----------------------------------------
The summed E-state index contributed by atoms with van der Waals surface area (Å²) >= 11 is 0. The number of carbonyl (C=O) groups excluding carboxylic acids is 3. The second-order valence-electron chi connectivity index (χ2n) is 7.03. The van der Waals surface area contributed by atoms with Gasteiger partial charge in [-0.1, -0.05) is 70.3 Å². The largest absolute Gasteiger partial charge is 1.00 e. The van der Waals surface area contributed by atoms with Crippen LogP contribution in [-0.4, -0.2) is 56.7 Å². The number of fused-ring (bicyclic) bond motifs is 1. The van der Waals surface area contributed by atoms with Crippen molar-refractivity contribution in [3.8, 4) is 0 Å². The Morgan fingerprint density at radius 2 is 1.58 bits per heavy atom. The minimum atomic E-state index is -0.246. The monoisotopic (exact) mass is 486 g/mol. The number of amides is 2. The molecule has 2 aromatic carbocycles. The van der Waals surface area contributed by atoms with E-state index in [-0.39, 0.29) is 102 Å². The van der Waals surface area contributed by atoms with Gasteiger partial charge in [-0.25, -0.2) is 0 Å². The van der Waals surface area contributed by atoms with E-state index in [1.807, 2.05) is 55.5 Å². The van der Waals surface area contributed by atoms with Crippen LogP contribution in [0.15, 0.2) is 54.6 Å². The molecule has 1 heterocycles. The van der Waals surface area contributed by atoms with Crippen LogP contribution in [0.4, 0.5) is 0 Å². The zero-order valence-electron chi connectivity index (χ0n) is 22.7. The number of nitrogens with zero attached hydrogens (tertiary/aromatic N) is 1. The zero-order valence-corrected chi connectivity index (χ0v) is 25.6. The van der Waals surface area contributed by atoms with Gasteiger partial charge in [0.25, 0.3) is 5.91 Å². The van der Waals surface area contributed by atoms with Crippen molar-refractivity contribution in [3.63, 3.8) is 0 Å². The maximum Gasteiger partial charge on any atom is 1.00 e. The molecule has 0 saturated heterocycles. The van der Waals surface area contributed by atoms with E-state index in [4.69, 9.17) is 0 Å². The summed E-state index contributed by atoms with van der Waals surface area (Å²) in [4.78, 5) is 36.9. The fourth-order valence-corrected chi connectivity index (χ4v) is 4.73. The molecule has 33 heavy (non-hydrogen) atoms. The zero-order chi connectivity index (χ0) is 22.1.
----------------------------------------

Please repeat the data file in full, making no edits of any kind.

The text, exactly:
The summed E-state index contributed by atoms with van der Waals surface area (Å²) >= 11 is 0. The number of carbonyl (C=O) groups excluding carboxylic acids is 3. The second-order valence-electron chi connectivity index (χ2n) is 7.03. The van der Waals surface area contributed by atoms with Gasteiger partial charge in [-0.1, -0.05) is 70.3 Å². The largest absolute Gasteiger partial charge is 1.00 e. The van der Waals surface area contributed by atoms with Crippen LogP contribution in [-0.4, -0.2) is 56.7 Å². The number of fused-ring (bicyclic) bond motifs is 1. The van der Waals surface area contributed by atoms with Crippen molar-refractivity contribution in [3.8, 4) is 0 Å². The Morgan fingerprint density at radius 2 is 1.58 bits per heavy atom. The minimum atomic E-state index is -0.246. The monoisotopic (exact) mass is 486 g/mol. The number of amides is 2. The molecule has 2 aromatic carbocycles. The van der Waals surface area contributed by atoms with E-state index in [-0.39, 0.29) is 102 Å². The van der Waals surface area contributed by atoms with Gasteiger partial charge in [-0.25, -0.2) is 0 Å². The van der Waals surface area contributed by atoms with E-state index in [1.807, 2.05) is 55.5 Å². The van der Waals surface area contributed by atoms with Crippen LogP contribution in [0.15, 0.2) is 54.6 Å². The molecule has 1 heterocycles. The van der Waals surface area contributed by atoms with Crippen LogP contribution in [0.4, 0.5) is 0 Å². The zero-order valence-electron chi connectivity index (χ0n) is 22.7. The number of nitrogens with zero attached hydrogens (tertiary/aromatic N) is 1. The zero-order valence-corrected chi connectivity index (χ0v) is 25.6. The van der Waals surface area contributed by atoms with Gasteiger partial charge in [0.25, 0.3) is 5.91 Å². The van der Waals surface area contributed by atoms with Crippen molar-refractivity contribution in [3.63, 3.8) is 0 Å². The maximum Gasteiger partial charge on any atom is 1.00 e. The molecule has 0 saturated heterocycles. The van der Waals surface area contributed by atoms with E-state index in [4.69, 9.17) is 0 Å². The summed E-state index contributed by atoms with van der Waals surface area (Å²) in [4.78, 5) is 36.9. The fourth-order valence-corrected chi connectivity index (χ4v) is 4.73. The molecule has 33 heavy (non-hydrogen) atoms. The zero-order chi connectivity index (χ0) is 22.1.